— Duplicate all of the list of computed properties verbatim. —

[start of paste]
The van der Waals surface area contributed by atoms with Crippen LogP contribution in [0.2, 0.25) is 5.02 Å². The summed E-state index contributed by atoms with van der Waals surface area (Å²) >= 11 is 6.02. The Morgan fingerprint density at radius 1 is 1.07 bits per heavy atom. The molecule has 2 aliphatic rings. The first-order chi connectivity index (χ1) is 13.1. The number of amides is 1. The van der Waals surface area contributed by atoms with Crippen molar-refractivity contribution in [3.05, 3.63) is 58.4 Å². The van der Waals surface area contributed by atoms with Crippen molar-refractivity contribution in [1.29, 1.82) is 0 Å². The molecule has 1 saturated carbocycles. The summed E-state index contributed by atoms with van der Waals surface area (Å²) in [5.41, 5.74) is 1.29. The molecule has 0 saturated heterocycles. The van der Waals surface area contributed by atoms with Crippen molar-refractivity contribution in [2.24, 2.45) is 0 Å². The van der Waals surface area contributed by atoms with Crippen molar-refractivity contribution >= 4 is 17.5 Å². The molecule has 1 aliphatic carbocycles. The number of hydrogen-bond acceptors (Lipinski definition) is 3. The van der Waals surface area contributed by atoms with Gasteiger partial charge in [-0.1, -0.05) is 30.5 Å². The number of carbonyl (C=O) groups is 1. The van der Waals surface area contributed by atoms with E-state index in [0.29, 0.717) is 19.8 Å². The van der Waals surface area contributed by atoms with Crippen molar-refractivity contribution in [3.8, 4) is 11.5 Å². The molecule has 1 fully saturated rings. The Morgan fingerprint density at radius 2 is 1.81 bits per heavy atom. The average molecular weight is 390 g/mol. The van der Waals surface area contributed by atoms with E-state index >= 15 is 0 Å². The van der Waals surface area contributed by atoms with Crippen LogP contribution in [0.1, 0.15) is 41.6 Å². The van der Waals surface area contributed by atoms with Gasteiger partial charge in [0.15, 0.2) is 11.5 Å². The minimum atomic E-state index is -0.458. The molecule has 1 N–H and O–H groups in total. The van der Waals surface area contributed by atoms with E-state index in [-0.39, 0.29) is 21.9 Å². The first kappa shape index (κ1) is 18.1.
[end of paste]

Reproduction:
The van der Waals surface area contributed by atoms with Crippen LogP contribution in [0.2, 0.25) is 5.02 Å². The summed E-state index contributed by atoms with van der Waals surface area (Å²) >= 11 is 6.02. The Morgan fingerprint density at radius 1 is 1.07 bits per heavy atom. The molecule has 2 aliphatic rings. The first-order chi connectivity index (χ1) is 13.1. The number of amides is 1. The van der Waals surface area contributed by atoms with Crippen molar-refractivity contribution in [3.05, 3.63) is 58.4 Å². The van der Waals surface area contributed by atoms with Crippen molar-refractivity contribution in [1.29, 1.82) is 0 Å². The molecule has 1 saturated carbocycles. The summed E-state index contributed by atoms with van der Waals surface area (Å²) in [5.41, 5.74) is 1.29. The molecule has 0 saturated heterocycles. The van der Waals surface area contributed by atoms with Crippen molar-refractivity contribution in [2.24, 2.45) is 0 Å². The van der Waals surface area contributed by atoms with Crippen molar-refractivity contribution >= 4 is 17.5 Å². The molecule has 1 aliphatic carbocycles. The number of hydrogen-bond acceptors (Lipinski definition) is 3. The van der Waals surface area contributed by atoms with Gasteiger partial charge in [-0.1, -0.05) is 30.5 Å². The number of carbonyl (C=O) groups is 1. The van der Waals surface area contributed by atoms with E-state index in [0.29, 0.717) is 19.8 Å². The van der Waals surface area contributed by atoms with Crippen molar-refractivity contribution in [3.8, 4) is 11.5 Å². The molecule has 1 fully saturated rings. The Morgan fingerprint density at radius 2 is 1.81 bits per heavy atom. The average molecular weight is 390 g/mol. The van der Waals surface area contributed by atoms with E-state index >= 15 is 0 Å². The van der Waals surface area contributed by atoms with Crippen LogP contribution in [0.1, 0.15) is 41.6 Å². The van der Waals surface area contributed by atoms with Gasteiger partial charge in [0.15, 0.2) is 11.5 Å². The minimum atomic E-state index is -0.458. The molecule has 1 N–H and O–H groups in total. The van der Waals surface area contributed by atoms with E-state index in [-0.39, 0.29) is 21.9 Å². The first kappa shape index (κ1) is 18.1.